Indiana drought expected to raise the price of milk and dairy products


The drought has taken a toll on Indiana dairy farmers, and Hoosier are expected to soon pay more for milk and dairy products at area grocery stores.

"We buy three gallons of chocolate and two gallons of white milk a week," said Tanya King, a shopper who admits milk is a favorite with her family.

"The cheaper the better, but I do like whole milk," said Christy Solomon, another shopper.

Dairy cows are struggling in the extreme heat despite farmers' best efforts. This has led to less milk production, but experts say it is not enough to make a big impact on the market.

"We have fans and sprinklers on them to keep them cool," said Adam Monhaut with Kelsay Farms in Whitestown.

A Kroger spokesman said their supply has not been affected by the drought at this time. Still, prices will soon be on the rise.

"I think it's a safe assumption that we are going to see a drop in supply thus an increase in the cost for Kroger as a dairy producer," said John Elliott, a Kroger spokesman.

Kroger owns a dairy farm in Indianapolis and a cheese processor in Crawfordsville called Pace Dairy Foods.

Christopher Galen, a spokesman for the National Milk Producers Federation, believes shoppers could pay an extra 10 to 15 cents more for a gallon of milk next month, but the drought will not truly affect prices until October, when different types of grain are harvested.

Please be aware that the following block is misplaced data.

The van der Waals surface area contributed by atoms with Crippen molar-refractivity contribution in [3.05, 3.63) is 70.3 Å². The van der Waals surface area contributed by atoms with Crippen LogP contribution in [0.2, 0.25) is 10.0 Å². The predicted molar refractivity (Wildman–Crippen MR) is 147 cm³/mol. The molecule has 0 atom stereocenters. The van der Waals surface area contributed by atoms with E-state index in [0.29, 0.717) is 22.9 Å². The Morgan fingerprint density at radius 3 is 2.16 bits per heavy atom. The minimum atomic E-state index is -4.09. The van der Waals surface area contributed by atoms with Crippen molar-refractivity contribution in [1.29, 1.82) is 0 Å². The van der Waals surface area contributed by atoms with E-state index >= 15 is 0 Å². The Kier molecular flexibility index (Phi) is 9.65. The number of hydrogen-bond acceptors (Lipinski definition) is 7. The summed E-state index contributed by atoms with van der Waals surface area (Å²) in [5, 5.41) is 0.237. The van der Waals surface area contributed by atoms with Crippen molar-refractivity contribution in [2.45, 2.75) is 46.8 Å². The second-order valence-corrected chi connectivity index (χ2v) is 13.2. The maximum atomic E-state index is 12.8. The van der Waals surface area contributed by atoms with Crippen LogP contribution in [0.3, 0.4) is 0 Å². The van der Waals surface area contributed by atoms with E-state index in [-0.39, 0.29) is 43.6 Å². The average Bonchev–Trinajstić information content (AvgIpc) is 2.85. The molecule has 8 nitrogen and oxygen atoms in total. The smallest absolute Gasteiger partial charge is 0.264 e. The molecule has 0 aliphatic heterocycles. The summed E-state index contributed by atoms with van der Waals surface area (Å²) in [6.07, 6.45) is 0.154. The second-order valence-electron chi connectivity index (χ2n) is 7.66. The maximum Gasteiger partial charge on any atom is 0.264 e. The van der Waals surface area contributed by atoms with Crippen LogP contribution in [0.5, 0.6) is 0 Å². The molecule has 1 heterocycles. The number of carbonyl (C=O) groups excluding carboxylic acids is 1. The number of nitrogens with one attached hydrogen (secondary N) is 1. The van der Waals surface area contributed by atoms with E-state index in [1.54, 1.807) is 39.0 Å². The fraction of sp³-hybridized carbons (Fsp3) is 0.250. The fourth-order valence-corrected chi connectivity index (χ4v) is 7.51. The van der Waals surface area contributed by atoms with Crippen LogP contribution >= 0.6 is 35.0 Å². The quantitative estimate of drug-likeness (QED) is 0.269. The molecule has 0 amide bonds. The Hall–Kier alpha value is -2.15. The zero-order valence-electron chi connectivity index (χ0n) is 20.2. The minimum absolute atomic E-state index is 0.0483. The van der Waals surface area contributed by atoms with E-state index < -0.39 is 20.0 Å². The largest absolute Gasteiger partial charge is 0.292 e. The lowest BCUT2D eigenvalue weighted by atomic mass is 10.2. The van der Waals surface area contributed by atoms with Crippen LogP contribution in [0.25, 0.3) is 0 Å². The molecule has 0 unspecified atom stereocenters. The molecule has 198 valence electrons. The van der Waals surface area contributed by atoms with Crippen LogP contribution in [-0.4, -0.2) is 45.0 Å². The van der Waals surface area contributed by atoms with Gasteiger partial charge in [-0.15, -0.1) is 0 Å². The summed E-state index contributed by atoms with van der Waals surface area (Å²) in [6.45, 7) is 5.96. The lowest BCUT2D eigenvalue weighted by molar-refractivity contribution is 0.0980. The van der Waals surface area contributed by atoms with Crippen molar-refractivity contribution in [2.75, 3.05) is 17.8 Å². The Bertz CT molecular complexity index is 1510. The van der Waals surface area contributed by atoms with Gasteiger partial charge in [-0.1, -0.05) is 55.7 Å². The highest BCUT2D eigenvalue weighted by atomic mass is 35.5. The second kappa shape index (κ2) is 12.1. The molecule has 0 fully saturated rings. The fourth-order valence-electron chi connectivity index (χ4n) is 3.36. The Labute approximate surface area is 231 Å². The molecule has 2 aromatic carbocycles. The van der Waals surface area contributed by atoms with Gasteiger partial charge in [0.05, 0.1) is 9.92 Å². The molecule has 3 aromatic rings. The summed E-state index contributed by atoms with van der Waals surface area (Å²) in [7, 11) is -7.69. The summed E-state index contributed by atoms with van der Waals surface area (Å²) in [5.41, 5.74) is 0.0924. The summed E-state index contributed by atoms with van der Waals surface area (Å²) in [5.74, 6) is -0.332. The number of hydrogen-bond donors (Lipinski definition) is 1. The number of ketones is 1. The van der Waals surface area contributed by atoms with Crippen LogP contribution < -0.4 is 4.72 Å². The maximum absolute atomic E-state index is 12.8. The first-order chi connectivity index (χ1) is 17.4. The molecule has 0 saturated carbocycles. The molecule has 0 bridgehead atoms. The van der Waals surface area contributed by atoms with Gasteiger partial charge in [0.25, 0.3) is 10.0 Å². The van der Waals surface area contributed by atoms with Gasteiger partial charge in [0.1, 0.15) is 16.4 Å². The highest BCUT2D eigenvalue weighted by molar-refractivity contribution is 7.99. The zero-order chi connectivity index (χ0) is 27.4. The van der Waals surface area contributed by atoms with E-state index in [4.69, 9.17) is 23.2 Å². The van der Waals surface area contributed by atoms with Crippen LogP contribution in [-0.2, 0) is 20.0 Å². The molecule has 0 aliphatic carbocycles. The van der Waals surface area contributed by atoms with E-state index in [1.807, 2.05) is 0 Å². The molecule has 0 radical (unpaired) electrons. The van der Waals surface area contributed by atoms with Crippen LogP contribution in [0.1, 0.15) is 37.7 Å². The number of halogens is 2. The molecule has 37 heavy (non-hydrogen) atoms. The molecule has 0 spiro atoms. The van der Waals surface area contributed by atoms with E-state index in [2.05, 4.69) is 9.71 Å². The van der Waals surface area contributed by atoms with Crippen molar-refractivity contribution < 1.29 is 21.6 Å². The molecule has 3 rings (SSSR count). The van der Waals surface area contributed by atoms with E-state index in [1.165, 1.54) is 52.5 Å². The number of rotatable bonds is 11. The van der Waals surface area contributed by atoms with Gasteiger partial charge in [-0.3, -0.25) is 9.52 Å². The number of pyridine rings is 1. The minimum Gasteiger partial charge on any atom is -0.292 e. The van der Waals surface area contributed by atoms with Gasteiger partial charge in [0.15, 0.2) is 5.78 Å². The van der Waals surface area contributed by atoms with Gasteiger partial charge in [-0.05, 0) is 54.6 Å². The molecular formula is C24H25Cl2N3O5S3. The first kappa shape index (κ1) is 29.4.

The grain, some of which is used for feed, has been devastated by the drought in terms of quality and quantity.

"As we have reduced supplies of the growing crop, the prices of those underlying commodities have increased to a point that it will affect the livestock producers feed price," said Joe Kelsay, Director of the Indiana Department of Agriculture.

Kelsay also said Indiana farmers cannot absorb the extra expenses on their own.

"Milk, fresh milk is going to see a pretty quick impact, but with ice cream or processed cheese, there is a lag time," said Elliott.

The shoppers Fox59 spoke with had mixed reactions about the spike in milk prices.

"I will look for the special, four for five dollars," said King.

"I would cut down probably on the quantity," said Carolyn Green, another shopper.

Kelsay also said they are waiting for the August crop report that will more clearly reveal what farmers and consumers can expect at the end of the year.





Look for this special section in your
Baltimore Sun newspaper on Dec. 29, 2013.
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